ACOG continues to receive inquiries regarding the use of IUDs imported from countries outside of the United States.
The importation of prescription drugs from Canada and other countries is one of the FDA's main concerns. The FDA has found that the unregulated importation of prescription drugs from foreign countries, including Canada, poses serious health risks. Importation of medical devices, such as IUDs, is also restricted.
The Federal Food, Drug, and Cosmetic Act (Act) strictly limits the types of drugs that may be sold within and imported into the United States and who may import them. The FDA has indicated that "virtually all prescription drugs imported for personal use into the United States from Canada violate the Act because they are unapproved new drugs, labeled incorrectly, or dispensed without a valid prescription". Furthermore, the FDA has made clear that "importing a drug into the United States that is unapproved and/or does not comply with the labeling requirements and dispensing requirements in the Act is a prohibited act" that may be enjoined or prosecuted. The levonorgestrel IUD is considered by the FDA to be a drug and, as such, is subject to these proscriptions.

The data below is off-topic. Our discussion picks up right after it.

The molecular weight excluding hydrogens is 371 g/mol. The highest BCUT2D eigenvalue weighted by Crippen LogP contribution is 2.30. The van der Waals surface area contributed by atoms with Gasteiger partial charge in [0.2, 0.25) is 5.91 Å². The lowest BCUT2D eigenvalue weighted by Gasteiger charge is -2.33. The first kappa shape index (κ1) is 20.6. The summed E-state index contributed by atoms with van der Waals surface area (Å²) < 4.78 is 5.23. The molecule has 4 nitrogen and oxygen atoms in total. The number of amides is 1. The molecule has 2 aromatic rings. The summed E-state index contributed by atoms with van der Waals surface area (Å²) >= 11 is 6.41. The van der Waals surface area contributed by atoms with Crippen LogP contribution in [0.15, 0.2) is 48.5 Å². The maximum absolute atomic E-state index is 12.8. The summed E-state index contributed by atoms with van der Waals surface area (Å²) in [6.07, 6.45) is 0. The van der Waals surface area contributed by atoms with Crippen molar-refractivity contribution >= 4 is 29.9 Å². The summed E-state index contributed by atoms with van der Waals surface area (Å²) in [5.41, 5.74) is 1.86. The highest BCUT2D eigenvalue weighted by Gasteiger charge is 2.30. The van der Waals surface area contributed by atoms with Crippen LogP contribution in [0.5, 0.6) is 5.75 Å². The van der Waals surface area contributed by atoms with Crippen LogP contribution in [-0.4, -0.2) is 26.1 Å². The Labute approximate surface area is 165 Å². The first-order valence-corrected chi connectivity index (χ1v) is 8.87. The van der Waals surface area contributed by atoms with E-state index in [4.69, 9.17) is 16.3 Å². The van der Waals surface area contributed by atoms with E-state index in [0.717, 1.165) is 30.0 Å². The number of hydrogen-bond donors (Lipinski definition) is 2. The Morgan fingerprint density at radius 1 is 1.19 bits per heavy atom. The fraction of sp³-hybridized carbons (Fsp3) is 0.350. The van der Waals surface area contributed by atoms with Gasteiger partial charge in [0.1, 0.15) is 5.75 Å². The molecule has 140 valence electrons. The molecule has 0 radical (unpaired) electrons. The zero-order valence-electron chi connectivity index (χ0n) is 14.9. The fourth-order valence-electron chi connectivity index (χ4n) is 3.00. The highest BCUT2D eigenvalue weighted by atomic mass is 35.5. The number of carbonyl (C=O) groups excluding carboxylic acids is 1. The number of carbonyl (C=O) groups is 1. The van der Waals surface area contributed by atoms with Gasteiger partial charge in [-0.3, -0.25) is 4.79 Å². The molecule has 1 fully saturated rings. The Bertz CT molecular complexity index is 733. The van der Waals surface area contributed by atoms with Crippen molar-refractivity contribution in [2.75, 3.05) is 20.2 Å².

Both the College and the FDA continue to recommend approved IUDs as a safe and effective method of contraception. For practical assistance in helping you make these options available to patients, visit the College's Long Acting Reversible Contraception (LARC) page at: www.acog.org/goto/larc.
The following links provide more information from the FDA:
Letter to Healthcare Professionals
FDA General information regarding importing prescription drugs
Please be advised that ACOG can not provide any legal advice to ACOG members. You should consult with your own private attorney for specific advice.